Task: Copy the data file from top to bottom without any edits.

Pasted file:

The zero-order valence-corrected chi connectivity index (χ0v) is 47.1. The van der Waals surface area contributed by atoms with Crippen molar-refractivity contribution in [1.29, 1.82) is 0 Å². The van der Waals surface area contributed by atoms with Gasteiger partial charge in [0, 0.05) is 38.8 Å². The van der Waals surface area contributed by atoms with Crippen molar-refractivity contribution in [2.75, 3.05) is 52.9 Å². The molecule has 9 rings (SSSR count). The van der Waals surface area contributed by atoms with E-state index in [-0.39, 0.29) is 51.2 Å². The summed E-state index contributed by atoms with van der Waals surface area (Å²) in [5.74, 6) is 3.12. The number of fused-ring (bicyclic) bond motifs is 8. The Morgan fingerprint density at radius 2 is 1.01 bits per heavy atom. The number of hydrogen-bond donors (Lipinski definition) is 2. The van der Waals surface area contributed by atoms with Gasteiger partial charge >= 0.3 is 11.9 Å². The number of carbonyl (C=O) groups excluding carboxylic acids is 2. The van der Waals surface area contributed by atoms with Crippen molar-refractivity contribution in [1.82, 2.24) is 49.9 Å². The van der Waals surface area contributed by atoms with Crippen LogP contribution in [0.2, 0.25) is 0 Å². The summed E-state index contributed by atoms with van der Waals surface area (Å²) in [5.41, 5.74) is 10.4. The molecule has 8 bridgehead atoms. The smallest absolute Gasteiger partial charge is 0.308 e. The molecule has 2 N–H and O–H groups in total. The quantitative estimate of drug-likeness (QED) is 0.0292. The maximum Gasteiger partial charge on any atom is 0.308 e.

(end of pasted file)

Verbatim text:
The zero-order valence-corrected chi connectivity index (χ0v) is 47.1. The van der Waals surface area contributed by atoms with Crippen molar-refractivity contribution in [1.29, 1.82) is 0 Å². The van der Waals surface area contributed by atoms with Gasteiger partial charge in [0, 0.05) is 38.8 Å². The van der Waals surface area contributed by atoms with Crippen molar-refractivity contribution in [2.75, 3.05) is 52.9 Å². The molecule has 9 rings (SSSR count). The van der Waals surface area contributed by atoms with E-state index in [-0.39, 0.29) is 51.2 Å². The summed E-state index contributed by atoms with van der Waals surface area (Å²) in [5.74, 6) is 3.12. The number of fused-ring (bicyclic) bond motifs is 8. The Morgan fingerprint density at radius 2 is 1.01 bits per heavy atom. The number of hydrogen-bond donors (Lipinski definition) is 2. The van der Waals surface area contributed by atoms with Gasteiger partial charge >= 0.3 is 11.9 Å². The number of carbonyl (C=O) groups excluding carboxylic acids is 2. The van der Waals surface area contributed by atoms with Crippen molar-refractivity contribution in [1.82, 2.24) is 49.9 Å². The van der Waals surface area contributed by atoms with Crippen LogP contribution in [0.2, 0.25) is 0 Å². The summed E-state index contributed by atoms with van der Waals surface area (Å²) in [5.41, 5.74) is 10.4. The molecule has 8 bridgehead atoms. The smallest absolute Gasteiger partial charge is 0.308 e. The molecule has 2 N–H and O–H groups in total. The quantitative estimate of drug-likeness (QED) is 0.0292. The maximum Gasteiger partial charge on any atom is 0.308 e.